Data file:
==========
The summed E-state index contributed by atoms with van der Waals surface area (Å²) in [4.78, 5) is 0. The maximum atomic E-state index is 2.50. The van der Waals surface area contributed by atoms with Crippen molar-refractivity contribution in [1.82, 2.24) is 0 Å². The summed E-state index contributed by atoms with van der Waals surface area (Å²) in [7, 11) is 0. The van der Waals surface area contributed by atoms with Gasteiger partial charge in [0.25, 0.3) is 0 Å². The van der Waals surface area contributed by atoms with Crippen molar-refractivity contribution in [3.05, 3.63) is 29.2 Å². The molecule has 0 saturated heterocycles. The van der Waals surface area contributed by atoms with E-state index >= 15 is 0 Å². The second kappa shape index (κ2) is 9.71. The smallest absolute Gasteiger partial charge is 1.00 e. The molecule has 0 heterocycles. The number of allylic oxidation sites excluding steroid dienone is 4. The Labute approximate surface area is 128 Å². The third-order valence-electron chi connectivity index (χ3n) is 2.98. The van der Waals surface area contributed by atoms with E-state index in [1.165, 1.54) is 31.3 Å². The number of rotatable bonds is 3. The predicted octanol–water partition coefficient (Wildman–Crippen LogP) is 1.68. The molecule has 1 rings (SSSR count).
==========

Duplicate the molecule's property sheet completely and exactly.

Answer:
The summed E-state index contributed by atoms with van der Waals surface area (Å²) in [4.78, 5) is 0. The maximum atomic E-state index is 2.50. The van der Waals surface area contributed by atoms with Crippen molar-refractivity contribution in [1.82, 2.24) is 0 Å². The summed E-state index contributed by atoms with van der Waals surface area (Å²) in [7, 11) is 0. The van der Waals surface area contributed by atoms with Gasteiger partial charge in [0.25, 0.3) is 0 Å². The van der Waals surface area contributed by atoms with Crippen molar-refractivity contribution in [3.05, 3.63) is 29.2 Å². The molecule has 0 saturated heterocycles. The van der Waals surface area contributed by atoms with E-state index >= 15 is 0 Å². The second kappa shape index (κ2) is 9.71. The smallest absolute Gasteiger partial charge is 1.00 e. The molecule has 0 heterocycles. The number of allylic oxidation sites excluding steroid dienone is 4. The Labute approximate surface area is 128 Å². The third-order valence-electron chi connectivity index (χ3n) is 2.98. The van der Waals surface area contributed by atoms with E-state index in [1.165, 1.54) is 31.3 Å². The number of rotatable bonds is 3. The predicted octanol–water partition coefficient (Wildman–Crippen LogP) is 1.68. The molecule has 1 rings (SSSR count).